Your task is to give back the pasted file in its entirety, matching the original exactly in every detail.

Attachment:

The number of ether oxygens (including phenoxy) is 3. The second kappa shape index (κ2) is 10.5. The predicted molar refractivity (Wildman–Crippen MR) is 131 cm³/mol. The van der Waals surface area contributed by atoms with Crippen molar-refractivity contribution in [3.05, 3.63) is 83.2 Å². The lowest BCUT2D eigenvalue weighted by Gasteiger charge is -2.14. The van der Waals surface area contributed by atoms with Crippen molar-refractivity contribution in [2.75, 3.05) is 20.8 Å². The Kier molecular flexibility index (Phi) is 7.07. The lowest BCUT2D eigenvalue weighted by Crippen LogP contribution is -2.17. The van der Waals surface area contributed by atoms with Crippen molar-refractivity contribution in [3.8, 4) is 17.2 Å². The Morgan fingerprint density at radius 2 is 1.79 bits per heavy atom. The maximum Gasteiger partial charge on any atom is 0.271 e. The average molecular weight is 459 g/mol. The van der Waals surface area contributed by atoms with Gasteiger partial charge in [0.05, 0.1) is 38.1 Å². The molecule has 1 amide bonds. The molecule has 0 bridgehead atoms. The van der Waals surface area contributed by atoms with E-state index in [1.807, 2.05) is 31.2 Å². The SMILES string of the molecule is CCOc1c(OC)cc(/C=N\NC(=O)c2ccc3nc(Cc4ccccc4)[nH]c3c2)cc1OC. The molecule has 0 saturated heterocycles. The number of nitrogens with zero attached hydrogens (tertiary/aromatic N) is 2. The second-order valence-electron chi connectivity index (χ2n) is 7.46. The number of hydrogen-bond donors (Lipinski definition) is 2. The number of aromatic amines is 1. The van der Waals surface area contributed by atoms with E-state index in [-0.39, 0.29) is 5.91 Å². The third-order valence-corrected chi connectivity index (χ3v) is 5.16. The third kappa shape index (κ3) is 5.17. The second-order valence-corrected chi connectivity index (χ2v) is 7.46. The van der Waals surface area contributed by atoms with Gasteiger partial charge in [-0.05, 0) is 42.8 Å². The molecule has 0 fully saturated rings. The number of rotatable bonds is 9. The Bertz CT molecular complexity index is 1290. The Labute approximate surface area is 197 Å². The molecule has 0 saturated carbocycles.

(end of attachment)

The number of ether oxygens (including phenoxy) is 3. The second kappa shape index (κ2) is 10.5. The predicted molar refractivity (Wildman–Crippen MR) is 131 cm³/mol. The van der Waals surface area contributed by atoms with Crippen molar-refractivity contribution in [3.05, 3.63) is 83.2 Å². The lowest BCUT2D eigenvalue weighted by Gasteiger charge is -2.14. The van der Waals surface area contributed by atoms with Crippen molar-refractivity contribution in [2.75, 3.05) is 20.8 Å². The Kier molecular flexibility index (Phi) is 7.07. The lowest BCUT2D eigenvalue weighted by Crippen LogP contribution is -2.17. The van der Waals surface area contributed by atoms with Crippen molar-refractivity contribution in [3.8, 4) is 17.2 Å². The Morgan fingerprint density at radius 2 is 1.79 bits per heavy atom. The maximum Gasteiger partial charge on any atom is 0.271 e. The average molecular weight is 459 g/mol. The van der Waals surface area contributed by atoms with Gasteiger partial charge in [0.05, 0.1) is 38.1 Å². The molecule has 1 amide bonds. The molecule has 0 bridgehead atoms. The van der Waals surface area contributed by atoms with E-state index in [1.807, 2.05) is 31.2 Å². The SMILES string of the molecule is CCOc1c(OC)cc(/C=N\NC(=O)c2ccc3nc(Cc4ccccc4)[nH]c3c2)cc1OC. The molecule has 0 saturated heterocycles. The number of nitrogens with zero attached hydrogens (tertiary/aromatic N) is 2. The second-order valence-electron chi connectivity index (χ2n) is 7.46. The number of hydrogen-bond donors (Lipinski definition) is 2. The number of aromatic amines is 1. The van der Waals surface area contributed by atoms with E-state index in [-0.39, 0.29) is 5.91 Å². The third-order valence-corrected chi connectivity index (χ3v) is 5.16. The third kappa shape index (κ3) is 5.17. The second-order valence-corrected chi connectivity index (χ2v) is 7.46. The van der Waals surface area contributed by atoms with Gasteiger partial charge in [-0.05, 0) is 42.8 Å². The molecule has 0 fully saturated rings. The number of rotatable bonds is 9. The Bertz CT molecular complexity index is 1290. The Labute approximate surface area is 197 Å². The molecule has 0 saturated carbocycles.